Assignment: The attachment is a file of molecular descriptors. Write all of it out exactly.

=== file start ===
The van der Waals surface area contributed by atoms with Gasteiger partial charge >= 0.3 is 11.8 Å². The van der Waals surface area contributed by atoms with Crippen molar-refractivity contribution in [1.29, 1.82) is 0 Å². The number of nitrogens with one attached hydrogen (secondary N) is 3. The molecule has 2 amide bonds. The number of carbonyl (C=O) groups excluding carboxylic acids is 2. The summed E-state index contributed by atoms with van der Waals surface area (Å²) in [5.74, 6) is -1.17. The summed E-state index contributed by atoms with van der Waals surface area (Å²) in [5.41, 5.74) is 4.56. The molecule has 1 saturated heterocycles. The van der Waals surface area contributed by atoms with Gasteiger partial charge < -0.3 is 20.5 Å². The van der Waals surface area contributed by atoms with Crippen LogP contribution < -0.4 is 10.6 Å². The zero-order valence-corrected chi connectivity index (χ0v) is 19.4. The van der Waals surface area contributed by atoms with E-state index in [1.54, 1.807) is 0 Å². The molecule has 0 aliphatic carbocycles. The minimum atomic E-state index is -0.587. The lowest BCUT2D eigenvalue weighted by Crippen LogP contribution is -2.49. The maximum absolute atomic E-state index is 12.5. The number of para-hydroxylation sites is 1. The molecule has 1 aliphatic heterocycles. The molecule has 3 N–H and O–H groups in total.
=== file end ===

The van der Waals surface area contributed by atoms with Gasteiger partial charge >= 0.3 is 11.8 Å². The van der Waals surface area contributed by atoms with Crippen molar-refractivity contribution in [1.29, 1.82) is 0 Å². The number of nitrogens with one attached hydrogen (secondary N) is 3. The molecule has 2 amide bonds. The number of carbonyl (C=O) groups excluding carboxylic acids is 2. The summed E-state index contributed by atoms with van der Waals surface area (Å²) in [5.74, 6) is -1.17. The summed E-state index contributed by atoms with van der Waals surface area (Å²) in [5.41, 5.74) is 4.56. The molecule has 1 saturated heterocycles. The van der Waals surface area contributed by atoms with Gasteiger partial charge < -0.3 is 20.5 Å². The van der Waals surface area contributed by atoms with Crippen LogP contribution < -0.4 is 10.6 Å². The zero-order valence-corrected chi connectivity index (χ0v) is 19.4. The van der Waals surface area contributed by atoms with E-state index in [1.54, 1.807) is 0 Å². The molecule has 0 aliphatic carbocycles. The minimum atomic E-state index is -0.587. The lowest BCUT2D eigenvalue weighted by Crippen LogP contribution is -2.49. The maximum absolute atomic E-state index is 12.5. The number of para-hydroxylation sites is 1. The molecule has 1 aliphatic heterocycles. The molecule has 3 N–H and O–H groups in total.